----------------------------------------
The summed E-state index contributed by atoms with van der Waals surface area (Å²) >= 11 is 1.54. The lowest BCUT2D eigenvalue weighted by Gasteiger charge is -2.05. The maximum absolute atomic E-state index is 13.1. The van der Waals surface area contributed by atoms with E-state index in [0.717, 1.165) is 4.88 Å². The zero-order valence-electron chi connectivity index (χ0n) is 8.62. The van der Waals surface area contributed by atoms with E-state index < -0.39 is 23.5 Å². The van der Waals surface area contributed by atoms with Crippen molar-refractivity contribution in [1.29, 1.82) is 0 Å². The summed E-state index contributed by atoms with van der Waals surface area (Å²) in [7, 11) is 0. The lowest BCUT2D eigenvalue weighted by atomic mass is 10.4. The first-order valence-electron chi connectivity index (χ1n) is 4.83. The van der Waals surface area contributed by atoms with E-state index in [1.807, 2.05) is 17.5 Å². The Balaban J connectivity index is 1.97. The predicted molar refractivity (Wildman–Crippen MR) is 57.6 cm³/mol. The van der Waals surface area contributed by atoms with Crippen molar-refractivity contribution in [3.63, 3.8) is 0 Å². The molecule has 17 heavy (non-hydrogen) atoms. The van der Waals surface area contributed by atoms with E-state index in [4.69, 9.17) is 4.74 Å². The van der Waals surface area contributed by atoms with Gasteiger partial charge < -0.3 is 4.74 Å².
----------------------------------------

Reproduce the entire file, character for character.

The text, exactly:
The summed E-state index contributed by atoms with van der Waals surface area (Å²) >= 11 is 1.54. The lowest BCUT2D eigenvalue weighted by Gasteiger charge is -2.05. The maximum absolute atomic E-state index is 13.1. The van der Waals surface area contributed by atoms with E-state index in [0.717, 1.165) is 4.88 Å². The zero-order valence-electron chi connectivity index (χ0n) is 8.62. The van der Waals surface area contributed by atoms with E-state index < -0.39 is 23.5 Å². The van der Waals surface area contributed by atoms with Crippen molar-refractivity contribution in [1.29, 1.82) is 0 Å². The summed E-state index contributed by atoms with van der Waals surface area (Å²) in [7, 11) is 0. The lowest BCUT2D eigenvalue weighted by atomic mass is 10.4. The first-order valence-electron chi connectivity index (χ1n) is 4.83. The van der Waals surface area contributed by atoms with E-state index in [1.807, 2.05) is 17.5 Å². The Balaban J connectivity index is 1.97. The predicted molar refractivity (Wildman–Crippen MR) is 57.6 cm³/mol. The van der Waals surface area contributed by atoms with Crippen molar-refractivity contribution in [3.63, 3.8) is 0 Å². The molecule has 17 heavy (non-hydrogen) atoms. The van der Waals surface area contributed by atoms with E-state index in [4.69, 9.17) is 4.74 Å². The van der Waals surface area contributed by atoms with Gasteiger partial charge < -0.3 is 4.74 Å².